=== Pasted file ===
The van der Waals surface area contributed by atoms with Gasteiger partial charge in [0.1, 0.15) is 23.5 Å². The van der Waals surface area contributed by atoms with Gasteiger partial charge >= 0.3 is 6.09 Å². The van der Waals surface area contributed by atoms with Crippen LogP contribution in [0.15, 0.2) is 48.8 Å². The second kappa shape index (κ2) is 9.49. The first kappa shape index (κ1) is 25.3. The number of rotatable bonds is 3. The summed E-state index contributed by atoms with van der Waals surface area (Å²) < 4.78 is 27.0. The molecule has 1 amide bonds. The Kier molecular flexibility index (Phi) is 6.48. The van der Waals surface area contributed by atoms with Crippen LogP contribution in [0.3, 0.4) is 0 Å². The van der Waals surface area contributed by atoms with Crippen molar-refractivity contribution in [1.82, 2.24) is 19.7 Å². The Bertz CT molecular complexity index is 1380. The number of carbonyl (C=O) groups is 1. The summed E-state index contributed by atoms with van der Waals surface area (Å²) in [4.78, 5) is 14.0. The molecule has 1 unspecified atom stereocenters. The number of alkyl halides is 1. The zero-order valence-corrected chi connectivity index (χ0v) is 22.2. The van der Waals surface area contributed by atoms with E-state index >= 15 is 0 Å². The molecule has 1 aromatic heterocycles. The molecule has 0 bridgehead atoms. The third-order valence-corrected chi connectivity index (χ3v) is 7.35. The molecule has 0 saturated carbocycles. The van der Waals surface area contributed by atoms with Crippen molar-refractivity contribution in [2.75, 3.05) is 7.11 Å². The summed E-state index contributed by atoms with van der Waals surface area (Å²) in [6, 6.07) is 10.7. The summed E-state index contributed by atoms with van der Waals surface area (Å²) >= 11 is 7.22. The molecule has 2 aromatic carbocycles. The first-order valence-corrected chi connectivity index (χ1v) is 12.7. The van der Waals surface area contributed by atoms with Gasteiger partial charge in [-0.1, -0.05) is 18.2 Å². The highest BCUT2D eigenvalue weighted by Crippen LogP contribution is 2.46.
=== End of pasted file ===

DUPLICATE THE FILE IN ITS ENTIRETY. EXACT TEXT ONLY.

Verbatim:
The van der Waals surface area contributed by atoms with Gasteiger partial charge in [0.1, 0.15) is 23.5 Å². The van der Waals surface area contributed by atoms with Gasteiger partial charge >= 0.3 is 6.09 Å². The van der Waals surface area contributed by atoms with Crippen LogP contribution in [0.15, 0.2) is 48.8 Å². The second kappa shape index (κ2) is 9.49. The first kappa shape index (κ1) is 25.3. The number of rotatable bonds is 3. The summed E-state index contributed by atoms with van der Waals surface area (Å²) < 4.78 is 27.0. The molecule has 1 amide bonds. The Kier molecular flexibility index (Phi) is 6.48. The van der Waals surface area contributed by atoms with Crippen LogP contribution in [0.3, 0.4) is 0 Å². The van der Waals surface area contributed by atoms with Crippen molar-refractivity contribution in [1.82, 2.24) is 19.7 Å². The Bertz CT molecular complexity index is 1380. The number of carbonyl (C=O) groups is 1. The summed E-state index contributed by atoms with van der Waals surface area (Å²) in [4.78, 5) is 14.0. The molecule has 1 unspecified atom stereocenters. The number of alkyl halides is 1. The zero-order valence-corrected chi connectivity index (χ0v) is 22.2. The van der Waals surface area contributed by atoms with E-state index >= 15 is 0 Å². The molecule has 1 aromatic heterocycles. The molecule has 0 bridgehead atoms. The third-order valence-corrected chi connectivity index (χ3v) is 7.35. The molecule has 0 saturated carbocycles. The van der Waals surface area contributed by atoms with Crippen molar-refractivity contribution in [2.75, 3.05) is 7.11 Å². The summed E-state index contributed by atoms with van der Waals surface area (Å²) in [6, 6.07) is 10.7. The summed E-state index contributed by atoms with van der Waals surface area (Å²) >= 11 is 7.22. The molecule has 2 aromatic carbocycles. The first-order valence-corrected chi connectivity index (χ1v) is 12.7. The van der Waals surface area contributed by atoms with Gasteiger partial charge in [-0.1, -0.05) is 18.2 Å². The highest BCUT2D eigenvalue weighted by Crippen LogP contribution is 2.46.